But he says times have changed: “There are very good Maldivian artists who can deliver now, they should be given a chance.”

A view echoed by Hussain Hilmy, director of Sunland Travels that owns Cocopalm Boduhithi.

“We decided to source local painters because there are many talented artists in the Maldives. It was tough choosing an artist, after seeing the works of so many,” he said.

Speaking at the opening ceremony of the exhibition last night, Hilmy emphasised the fact that the paintings would be hung in the most expensive rooms of the resort and wished more progress for the local artists.

This is the second resort commission for Afu, a 12 year break after the first one.

“The tourism industry has an obligation to help develop the local artists, as it would be mutually beneficial for both industries,” says Afu.

Coco Collection will be on display until July 14 every weekday from 10:00am to 4:00pm at National Art Gallery.


Olympic rower to cross equator between atolls in world first

British Olympic rower Guin Batten says that while she loves visiting the Maldives, “like most people I get a little bored with just lying around on a beach.”

So during her next trip, on 29 March, the 42 year-old silver medallist intends to row 60 kilometres across the ‘zero degree’ channel that bisects the equator between Foammulah and Huvadhoo Atoll.

In the first ever attempt at the crossing in a rowboat, Batten expects to spend seven hours battling the swells, tides and currents of the Indian Ocean, in coastal rowing vessel just 78 centimetres wide and weighing 35 kilograms.

“The boat has an open stern and is designed so waves can break over it,” Batten explains. “The attempt will involve a lot of technical skill, and I have to make sure I don’t catch the waves with the oars. Ocean waves are long and slow, but there’s very little information available on the currents and conditions – I don’t think it’s going to be straightforward.”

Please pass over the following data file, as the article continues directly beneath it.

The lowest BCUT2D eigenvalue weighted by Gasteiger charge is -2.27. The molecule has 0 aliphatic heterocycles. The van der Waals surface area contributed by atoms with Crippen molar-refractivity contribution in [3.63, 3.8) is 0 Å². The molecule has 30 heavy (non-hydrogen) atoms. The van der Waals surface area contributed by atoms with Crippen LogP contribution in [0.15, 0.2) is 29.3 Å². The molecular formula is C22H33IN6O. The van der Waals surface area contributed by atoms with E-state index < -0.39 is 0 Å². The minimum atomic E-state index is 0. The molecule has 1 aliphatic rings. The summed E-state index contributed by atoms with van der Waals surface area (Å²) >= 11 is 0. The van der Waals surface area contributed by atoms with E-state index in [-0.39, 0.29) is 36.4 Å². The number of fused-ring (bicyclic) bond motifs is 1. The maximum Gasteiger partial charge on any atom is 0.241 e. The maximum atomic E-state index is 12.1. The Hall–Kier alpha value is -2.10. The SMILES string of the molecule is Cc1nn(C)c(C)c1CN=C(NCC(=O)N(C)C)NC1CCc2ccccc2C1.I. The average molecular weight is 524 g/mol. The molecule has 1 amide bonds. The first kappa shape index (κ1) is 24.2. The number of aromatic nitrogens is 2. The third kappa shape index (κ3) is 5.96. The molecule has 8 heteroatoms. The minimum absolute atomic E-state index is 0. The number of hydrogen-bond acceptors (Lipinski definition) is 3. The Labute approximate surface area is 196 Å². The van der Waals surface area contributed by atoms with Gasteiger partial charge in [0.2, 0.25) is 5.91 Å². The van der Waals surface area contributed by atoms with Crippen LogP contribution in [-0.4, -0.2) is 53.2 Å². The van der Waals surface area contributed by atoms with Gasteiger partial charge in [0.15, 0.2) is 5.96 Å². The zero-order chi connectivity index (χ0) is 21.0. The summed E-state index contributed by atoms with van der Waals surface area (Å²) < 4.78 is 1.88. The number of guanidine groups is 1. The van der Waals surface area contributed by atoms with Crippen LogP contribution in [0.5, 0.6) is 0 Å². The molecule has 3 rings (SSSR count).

Batten has been preparing by studying surf reports in the area, and expects the Somali current to be a formidable adversary (“that’s what gives the surfers their southwest swell”).

As far as madcap record-setting rowing enterprises go, Batten is well qualified. She holds the current world record – male or female – for rowing solo across the English Channel in an Olympic hull, in a time of three hours and 14 minutes.

But that was only 30 kilometres – half the distance she will face next week.

“As an athlete I’m designed to race two kilometres in seven minutes, not 60 kilometres in seven hours. It will be very different in style,” she predicts.

“Last weekend I rowed for five hours, and it was tough. Your hands get very sore from the blisters, and you go through the highs and lows.”

One of Batten’s major concerns during the equator crossing will be regulating her body temperature: “I’m coming straight from a freezing British winter to the lovely tropical Maldives where it’s 30 degrees,” she says, predicting it was very likely she would develop some level of heat exposure during the attempt.

“The critical thing is to make sure you drink enough and have enough energy on board. I’ll have to drink two litres of water an hour, and I’ll probably sweat more than that.”

Beyond her record-setting attempt, Batten says she hopes to inspire Maldivians to take up rowing again after it lapsed from the culture.

“I thought it was interesting that rowing used to be very popular here in the 80s – there were even competitions but they all died away.

“It’s a great tradition for a country like the Maldives to have – there’s a lack of space for sports [on land], but there’s so much beach and sea. We’re exploring how to bring over four-man rowing boats and start up a rowing club. My ambition is to see it take off again, and come back in 5-6 years and see islands having boat races with each other.”

Batten’s trip to the Maldives next week might be a little less sedentary than that of most visitors, but she says it won’t be entirely beach-free: “I’ll just be getting a bit of exercise first.”

Batten’s world-first attempt at the zero degree crossing is supported by UK-based NGO Friends of Maldives, with assistance from British Airways, Coco Palm Resorts (Maldives) and Crew Room.